Yet, life in itself is all about change and change dynamics. Progress relies on change. Evolution relies on change. Cognitive ascension relies on change. The list is endless and ever changing: as Heraclitus so aptly stated: Nothing endures but change.

The natural propensity of life to change has brought with it limitless avenues of development and evolvement. If it were not for change, the human animal would still be roaming the earth as hunter-gatherers rather than the technological wizards it is today. Space exploration, mathematics, communications and medical advancements, would be mythological ideologies or superstitious maxims were it not for change.

The positives of change cannot be ignored. “Change has a considerable psychological impact on the human mind. To the fearful it is threatening because it means that things may get worse. To the hopeful it is encouraging because things may get better. To the confident it is inspiring because the challenge exists to make things better.” ~ King Whitney Jr.

But therein ends the lesson. Modern change where human nature is concerned has not always been for the better or for-the-good-of-all. Wars, political indifference, ideological cleansing and the pursuit of self-centered insensitivity have intensified, and are mostly driven along by ‘technology’ and greed i.e. The internet came to life as a first world evolution, a boon to the quest for information, a decentralization of human demographics and a noble depiction of the human spirit. Today, that dream is littered with disinformation, plagiarized articles, Trojan type viruses, degradation information, and pirated entertainment clips. One has to check and verify every piece of online-information just to ensure that what is being portrayed and or displayed in correct and safe to use.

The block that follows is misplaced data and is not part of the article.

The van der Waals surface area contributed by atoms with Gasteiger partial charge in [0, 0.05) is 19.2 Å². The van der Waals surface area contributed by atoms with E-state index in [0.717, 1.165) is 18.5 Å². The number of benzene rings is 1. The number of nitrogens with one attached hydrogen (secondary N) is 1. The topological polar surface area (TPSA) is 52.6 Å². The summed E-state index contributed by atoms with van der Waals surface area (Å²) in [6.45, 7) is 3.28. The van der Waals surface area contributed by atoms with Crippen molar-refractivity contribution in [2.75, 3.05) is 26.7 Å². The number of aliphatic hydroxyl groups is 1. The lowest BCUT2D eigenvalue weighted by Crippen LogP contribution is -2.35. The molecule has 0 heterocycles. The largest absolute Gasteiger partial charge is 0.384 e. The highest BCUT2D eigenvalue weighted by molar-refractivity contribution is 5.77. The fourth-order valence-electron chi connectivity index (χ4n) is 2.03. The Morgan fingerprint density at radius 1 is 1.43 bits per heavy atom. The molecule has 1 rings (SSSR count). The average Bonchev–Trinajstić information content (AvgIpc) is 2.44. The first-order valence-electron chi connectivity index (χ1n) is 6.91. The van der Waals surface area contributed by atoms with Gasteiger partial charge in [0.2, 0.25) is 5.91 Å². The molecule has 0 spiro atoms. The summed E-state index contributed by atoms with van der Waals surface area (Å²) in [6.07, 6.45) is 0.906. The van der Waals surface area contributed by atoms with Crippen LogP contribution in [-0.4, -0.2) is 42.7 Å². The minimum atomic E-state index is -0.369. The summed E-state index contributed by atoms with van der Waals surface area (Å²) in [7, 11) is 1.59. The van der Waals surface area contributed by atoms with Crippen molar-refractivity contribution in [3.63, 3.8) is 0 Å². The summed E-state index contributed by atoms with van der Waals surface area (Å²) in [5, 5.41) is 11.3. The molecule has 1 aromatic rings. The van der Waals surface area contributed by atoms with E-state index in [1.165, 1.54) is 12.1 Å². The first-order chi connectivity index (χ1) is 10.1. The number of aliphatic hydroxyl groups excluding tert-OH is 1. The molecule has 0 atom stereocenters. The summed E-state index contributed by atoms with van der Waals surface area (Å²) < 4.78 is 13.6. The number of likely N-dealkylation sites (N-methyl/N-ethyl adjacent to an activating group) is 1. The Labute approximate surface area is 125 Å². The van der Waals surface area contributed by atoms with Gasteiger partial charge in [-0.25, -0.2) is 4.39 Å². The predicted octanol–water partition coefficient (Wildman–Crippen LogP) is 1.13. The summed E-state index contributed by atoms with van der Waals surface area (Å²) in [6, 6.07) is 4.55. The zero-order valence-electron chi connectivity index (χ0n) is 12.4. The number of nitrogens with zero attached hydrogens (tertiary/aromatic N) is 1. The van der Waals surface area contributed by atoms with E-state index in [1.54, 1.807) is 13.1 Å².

It is this very change-ethics that has me perplexed: One, change is a requirement to human development and two, that chance is not always good.

Does one accept a bad action as long as the end-product delivers on an ideal quickly? Does one wage peaceful war (non-threatening, sit-around-the-table engagements, etc) on a moral standing knowing that the desired outcome will take years to achieve? Is collateral damage i.e. loss of human life, destruction of property, causal incarceration, etc, an acceptable risk on the path to achieving an ideological outcome? Is long-term suffering acceptable in the struggle to a peaceful negotiated change? In the end, are there any guarantees in life?

Over the past while, there have been many violent uprisings that have led to a ‘regime’ change. The human fallout in the process has been high and damage to property just as heavy. The final results have shown that the means to an end did not deliver the expected results for the people are generally not happy, and life did not return to the ‘new’ normal. Dissidence rules, inequality rules and criminality rules. Even the ‘new’ rulers are not enjoying the projected peaceful after effects.

Not that I am a true believer in the whole democracy-is-great ethos, for in my experience, if it is a capitalist based democracy, it delivers to the few while keeping the rest in a state of ‘hungry’ ignorance. If it is a socialist based democracy, it proposes to deliver to the many whilst keeping the few in ‘blinkered’ ignorance.

The problem is that violence is not endemic to insurrections: “Politics presupposes violence. Violence, or the threat of it, is one of the principal concerns that motivates people to form societies in which government is entrusted to a central authority – the state. And it is for this reason that the state claims a ‘monopoly on the legitimate use of violence’ – an exclusive right to exercise force against external enemies and its own citizens, when they break the rules.” Ben Dupré.